2. Help the children strengthen their testimonies of Jesus Christ by having them imagine that they lived during the Savior’s time and witnessed some of the events in His life. Before Primary, locate and hide in the room, or place with the backs facing the children, pictures such as the following from GAK: •213 / Jesus Healing the Blind •214 / Stilling the Storm •215 / Jesus Blessing Jairus’s Daughter •216 / Christ and the Children •222 / Jesus Raising Lazarus from the Dead •223 / Triumphal Entry •225 / The Last Supper •227 / Jesus Praying in Gethsemane •230 / The Crucifixion •233 / Mary and the Resurrected Lord •236 / The Ascension of Jesus •243 / Christ Walking on the Water.

Also write the titles of appropriate songs on slips of paper and hide them in the room. Songs might include “He Sent His Son” (pp. 34–35); “Beautiful Savior” (pp. 62–63); “Easter Hosanna” (pp. 68–69); “Jesus Has Risen” (p. 70); “I Feel My Savior’s Love” (pp. 74–75); “This Is My Beloved Son” (p. 76); “The Sacred Grove” (p. 87).

Invite a child to locate or choose a picture or a song title. If it is a song, have the child help the music leader direct it. If it is a picture, have the child post it and imagine he or she was one of the people in the picture with the Savior or someone who was witnessing the event from “out of camera range.” Using a simple prop as a microphone, interview the child-witness. Ask questions like “Can you describe what you saw?” “How was it possible for Jesus to do this?” “How did you feel when you saw Him do this?” “What difference does this make in your life?”

Share the testimony borne by Peter in Matt. 16:16, and add your testimony about the divinity of Jesus Christ.

For younger children: Post on the chalkboard some of the pictures listed above. Have the children help retell the stories depicted. Sing Easter songs, Christmas carols, or other songs the children know about the Savior. Give them each a piece of paper and crayons or pencils. Have them imagine that they were at one of the events they reviewed and then draw themselves as if they were there. What would they see? What expression would they have on their faces? Encourage them to share their pictures and the story of Jesus Christ with their families.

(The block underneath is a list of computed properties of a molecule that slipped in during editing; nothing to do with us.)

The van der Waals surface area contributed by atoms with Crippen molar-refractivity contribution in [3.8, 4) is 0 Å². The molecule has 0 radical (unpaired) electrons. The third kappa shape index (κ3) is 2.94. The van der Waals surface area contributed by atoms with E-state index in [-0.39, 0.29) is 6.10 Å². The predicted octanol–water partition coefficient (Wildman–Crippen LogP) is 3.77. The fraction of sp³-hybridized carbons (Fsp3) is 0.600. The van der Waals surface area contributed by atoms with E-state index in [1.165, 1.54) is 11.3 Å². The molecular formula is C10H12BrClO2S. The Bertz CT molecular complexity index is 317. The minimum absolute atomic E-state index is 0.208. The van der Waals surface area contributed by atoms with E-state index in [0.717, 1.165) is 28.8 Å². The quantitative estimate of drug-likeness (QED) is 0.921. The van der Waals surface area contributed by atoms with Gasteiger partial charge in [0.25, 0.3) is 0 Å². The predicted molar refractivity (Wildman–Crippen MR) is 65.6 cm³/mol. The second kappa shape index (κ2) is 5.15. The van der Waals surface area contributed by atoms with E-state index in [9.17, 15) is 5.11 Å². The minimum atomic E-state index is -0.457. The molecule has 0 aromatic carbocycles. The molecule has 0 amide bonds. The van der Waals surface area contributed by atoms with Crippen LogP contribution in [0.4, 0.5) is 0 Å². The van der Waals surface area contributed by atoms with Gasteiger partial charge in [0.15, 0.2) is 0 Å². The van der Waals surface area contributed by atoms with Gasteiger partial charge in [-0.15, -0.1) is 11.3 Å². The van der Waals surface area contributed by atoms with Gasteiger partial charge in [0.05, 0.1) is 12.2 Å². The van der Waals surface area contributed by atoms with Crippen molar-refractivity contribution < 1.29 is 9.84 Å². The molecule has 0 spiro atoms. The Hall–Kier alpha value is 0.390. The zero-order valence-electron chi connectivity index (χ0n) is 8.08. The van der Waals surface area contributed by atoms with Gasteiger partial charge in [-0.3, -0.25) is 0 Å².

3. Help the children learn Article of Faith 1:4. Before Primary, write a part of it on each of the six sides of a small, sturdy box with all sides the same size. Make a box for each group (see below). On side 1, you might write “The Fourth Article of Faith”; on side 2, “We believe that the first principles and ordinances of the Gospel are:” on side 3, “first, Faith in the Lord Jesus Christ;” on side 4, “second, Repentance;” on side 5, “third, Baptism by immersion for the remission of sins;” on side 6, “fourth, Laying on of hands for the gift of the Holy Ghost.” NOTE: To use the boxes for other Articles of Faith, cover each side with a clear plastic sleeve and slip the written parts of the article into the sleeve.

Review the gospel principles and ordinances throughout the month by having the children sing songs such as “Faith” (pp. 96–97), “Nephi’s Courage” (pp. 120–121), “Repentance” (p. 98), “Help Me, Dear Father” (p. 99), “I Like My Birthdays” (p. 104), “Baptism” (pp. 100–101), “The Holy Ghost” (p. 105), “The Fourth Article of Faith” (p. 124).

Divide the Primary into groups. Give each group a prepared box and a piece of paper and a pencil. Have the children in each group take turns lightly tossing the box and reading aloud what is written on the top side. They should try to roll each side in order. As soon as they have rolled the box so that side 1 is on top, a child writes “The Fourth Article of Faith” at the top of the paper. Repeat the process until all the sides, in order, have landed on top of the box and the article has been written completely and correctly. As soon as the group has finished, they raise their hands and declare, “We believe.” They then try to memorize the article before the last group finishes. When all groups have finished, have the Primary stand and repeat Article of Faith 1:4 together.